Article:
ALP: preparing new Chernobyls?

May 1, 1991

"It is becoming clearer and clearer that the Chernobyl disaster was even more catastrophic than the antinuclear movement anticipated", said Friends of the Earth spokesperson John Hallam on the fifth anniversary of the disaster.

On April 26, 1986, the Chernobyl nuclear power plant near Kiev in the Ukraine exploded, releasing around 90 times more radiation than was produced by the Hiroshima bomb. In the following weeks this radiation spread over much of the Soviet Union and Europe.

According to Byelorussian and Ukrainian authorities, radioactive contamination has affected about 10,000 square kilometres inhabited by some 4 million people. It left 3 million hectares of land unfit for farming. About 1 million hectares will not recover for at least 100 years.

Close to the reactor, though outside the exclusion zone declared after the disaster, one in five babies is born with missing limbs, eyes or ears. Cataracts, blood and liver diseases, cancer and collapse of the immune system are common in children as young as three years.

In the wake of the disaster, reactor construction had almost ceased in Europe, and strong opposition to nuclear power had even emerged in solidly pro-nuclear Japan.

Taiwan's nuclear program went on hold after Chernobyl, and Sweden is planning to phase out its nuclear industry by 2010. On present trends, the nuclear power industry may be declining rather than expanding worldwide by the end of the century.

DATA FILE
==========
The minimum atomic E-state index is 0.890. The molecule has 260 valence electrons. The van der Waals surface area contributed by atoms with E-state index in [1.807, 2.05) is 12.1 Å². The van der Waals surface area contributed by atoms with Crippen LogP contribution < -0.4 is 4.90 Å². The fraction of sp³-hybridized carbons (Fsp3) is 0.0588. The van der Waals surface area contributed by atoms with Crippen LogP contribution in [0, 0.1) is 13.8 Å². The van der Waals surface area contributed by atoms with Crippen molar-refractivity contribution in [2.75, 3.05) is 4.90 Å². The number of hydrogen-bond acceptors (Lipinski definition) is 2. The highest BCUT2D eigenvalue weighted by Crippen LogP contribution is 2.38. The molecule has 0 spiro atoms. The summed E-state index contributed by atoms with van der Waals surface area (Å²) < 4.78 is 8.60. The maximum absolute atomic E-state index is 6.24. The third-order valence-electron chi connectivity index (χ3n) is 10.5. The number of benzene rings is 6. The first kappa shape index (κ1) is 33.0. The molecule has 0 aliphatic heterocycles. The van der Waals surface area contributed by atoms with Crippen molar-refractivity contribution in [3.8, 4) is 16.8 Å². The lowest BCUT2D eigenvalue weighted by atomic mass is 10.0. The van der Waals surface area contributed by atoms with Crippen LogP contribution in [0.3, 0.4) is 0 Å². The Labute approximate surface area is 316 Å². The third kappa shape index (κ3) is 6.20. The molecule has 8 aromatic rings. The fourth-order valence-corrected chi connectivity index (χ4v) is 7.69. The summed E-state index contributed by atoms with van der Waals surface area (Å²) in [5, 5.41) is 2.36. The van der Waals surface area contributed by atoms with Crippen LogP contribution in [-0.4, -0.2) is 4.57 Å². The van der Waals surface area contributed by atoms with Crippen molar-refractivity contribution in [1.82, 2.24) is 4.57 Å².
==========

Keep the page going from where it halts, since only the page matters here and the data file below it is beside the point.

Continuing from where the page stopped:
Recent calls to weaken the Labor Party's uranium policy were in effect contributing to the next Chernobyl, said Movement Against Uranium Mining spokesperson Murray Matson.

The Chernobyl disaster had cost the Soviet Union $336-440 billion, more than four times the revenue generated in the entire history of the USSR's nuclear power program, Matson said.

A minority report from the ALP uranium review committee declared: "The overwhelming impression was of an almost total rejection of all aspects of the nuclear fuel cycle from Australians apart from those associated with the nuclear industry".

From Adelaide, Ian Hopkins reports that 100 people rallied on the steps of state parliament on April 26 in support of a nuclear-free world.

The rally was organised by Friends of the Earth, who launched an appeal for the children of Chernobyl. It also condemned the ALP Uranium Policy Review Committee's recommendation.

Donations to the appeal can be sent to FoE Nouveau Chernobyl Appeal, PO Box 3231, Grenfell St, Adelaide 5000. n

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